Wednesday, March 12, 2008

Geraldine Ferraro and the Clinton Campaign's "Race" Narrative

By Joel Wendland

When Geraldine Ferraro made comments about Barack Obama's race just days before the Mississippi primary, it was no slip of the tongue.

Ferraro told a reporter late last week that "If Obama was a white man, he would not be in this position," she continued. "And if he was a woman (of any color) he would not be in this position. He happens to be very lucky to be who he is. And the country is caught up in the concept."

Taking offense, many people read Ferraro as restating the oft-repeated right-wing claim that leading African American figures are undeserving and rose unfairly through the ranks only through affirmative action.

No expression of Obama's well-organized, inspiring, and substantive campaign. No assertions that perhaps Obama is winning the popular vote among Democratic voters because people across gender, race, and region see him as electable and as an honest, trustworthy leader who will bring real change after 8 years in the Bush desert. Only his race.

Ferraro practically confirmed that she meant to hint at the affirmative action issue when she responded to criticism of her comments by saying that during the nomination process "
in 1984 if my name was Gerard Ferraro instead of Geraldine Ferraro, I would have never been chosen as a vice presidential candidate."

But she couldn't let it rest with this offensive sentiment and lashed out at those who sought an apology:
"Racism works in two different directions. I really think they're attacking me because I'm white. How's that?" In other words, Black people who didn't like my offensive comment are racist toward me for saying so.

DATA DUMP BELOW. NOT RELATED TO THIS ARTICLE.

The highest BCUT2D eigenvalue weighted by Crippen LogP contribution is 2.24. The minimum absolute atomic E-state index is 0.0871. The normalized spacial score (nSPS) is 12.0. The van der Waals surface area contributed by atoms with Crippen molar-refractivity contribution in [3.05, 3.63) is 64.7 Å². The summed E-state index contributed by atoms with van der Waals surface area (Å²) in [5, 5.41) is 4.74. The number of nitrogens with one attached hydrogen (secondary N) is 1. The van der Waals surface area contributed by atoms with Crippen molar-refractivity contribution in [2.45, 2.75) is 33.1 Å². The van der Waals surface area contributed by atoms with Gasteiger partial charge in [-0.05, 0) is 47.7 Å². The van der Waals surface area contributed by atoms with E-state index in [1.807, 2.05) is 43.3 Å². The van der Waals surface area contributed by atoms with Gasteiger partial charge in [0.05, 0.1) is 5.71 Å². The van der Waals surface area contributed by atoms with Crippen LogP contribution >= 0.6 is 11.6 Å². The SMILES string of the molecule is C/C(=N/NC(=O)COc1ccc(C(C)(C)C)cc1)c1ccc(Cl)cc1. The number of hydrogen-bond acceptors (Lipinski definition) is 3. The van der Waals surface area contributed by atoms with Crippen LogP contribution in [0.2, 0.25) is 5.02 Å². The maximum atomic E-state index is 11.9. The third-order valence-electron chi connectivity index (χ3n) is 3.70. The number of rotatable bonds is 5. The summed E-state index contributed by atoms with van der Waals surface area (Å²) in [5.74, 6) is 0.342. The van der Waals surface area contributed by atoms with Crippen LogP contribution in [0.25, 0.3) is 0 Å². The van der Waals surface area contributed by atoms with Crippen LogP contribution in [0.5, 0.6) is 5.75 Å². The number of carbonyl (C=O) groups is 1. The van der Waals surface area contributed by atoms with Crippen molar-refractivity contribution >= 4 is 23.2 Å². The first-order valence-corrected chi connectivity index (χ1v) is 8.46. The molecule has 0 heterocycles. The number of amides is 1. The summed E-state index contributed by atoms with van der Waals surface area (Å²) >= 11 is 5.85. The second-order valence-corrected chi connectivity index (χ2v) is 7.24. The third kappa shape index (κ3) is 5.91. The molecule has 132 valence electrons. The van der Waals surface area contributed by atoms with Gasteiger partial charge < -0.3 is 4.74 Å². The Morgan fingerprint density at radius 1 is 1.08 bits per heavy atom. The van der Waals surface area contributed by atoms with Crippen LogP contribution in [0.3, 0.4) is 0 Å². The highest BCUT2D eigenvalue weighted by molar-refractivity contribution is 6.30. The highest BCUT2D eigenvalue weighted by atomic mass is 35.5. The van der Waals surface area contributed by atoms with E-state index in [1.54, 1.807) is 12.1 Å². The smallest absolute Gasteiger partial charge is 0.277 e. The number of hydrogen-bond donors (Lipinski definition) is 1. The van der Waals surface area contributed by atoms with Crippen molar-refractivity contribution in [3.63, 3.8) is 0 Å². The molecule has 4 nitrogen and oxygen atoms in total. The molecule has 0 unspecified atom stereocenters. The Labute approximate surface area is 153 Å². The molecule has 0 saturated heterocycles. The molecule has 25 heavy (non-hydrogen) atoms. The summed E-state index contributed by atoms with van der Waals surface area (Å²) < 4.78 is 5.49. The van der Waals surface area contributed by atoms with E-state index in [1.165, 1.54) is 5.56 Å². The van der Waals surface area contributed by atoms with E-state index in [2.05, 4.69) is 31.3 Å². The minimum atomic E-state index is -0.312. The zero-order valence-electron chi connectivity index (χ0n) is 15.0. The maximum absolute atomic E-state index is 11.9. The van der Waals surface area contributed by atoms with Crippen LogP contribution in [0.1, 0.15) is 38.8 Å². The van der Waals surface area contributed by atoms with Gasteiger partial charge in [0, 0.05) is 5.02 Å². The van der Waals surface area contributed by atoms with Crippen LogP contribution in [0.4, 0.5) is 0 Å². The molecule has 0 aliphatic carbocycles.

She appeared to project the calculating nature of her comment, its timing and intended purpose onto the motives of the Obama campaign for responding to her remarks. She accused Obama of playing the "race card."
"He knows damn well that the best thing to do in a situation like this is to come back and hit with race."

Through it all, the Clinton campaign refused to fire Ferraro, to denounce or reject her comments, only expressing "disagreement."

This type of "wink-wink" response, of course, is no accident either.

The original purpose of the comments was to get a Clinton surrogate to inject race – without substantive discussion about racism and inequality – into the campaign in order to ensure that it was being talked about on March 11th, the day of the Mississippi primary, a state where approximately half of the Democratic voters are African American. (Note that Ferraro's comments were first reported on Mar. 7, one day before the nearly all-white Wyoming caucus, but little discussion took place in the media when Obama claimed an 18-point victory there.)

The point was to give the media the talking points to dismiss the 24-point landslide outcome in Obama's favor in Mississippi without having to have Hillary or Bill Clinton explicitly raise the racist card themselves as they mistakenly did in South Carolina.

This time Ferraro played the role Hillary and Bill Clinton played last time. But as Ferraro expressed in her angry retort about how sexist her detractors are, she thought she would have the added cover of not being Bill.

The remark fits into what increasingly appears to be the long-term campaign narrative of the Clinton folk: Barack Obama is Black and therefore not qualified or electable.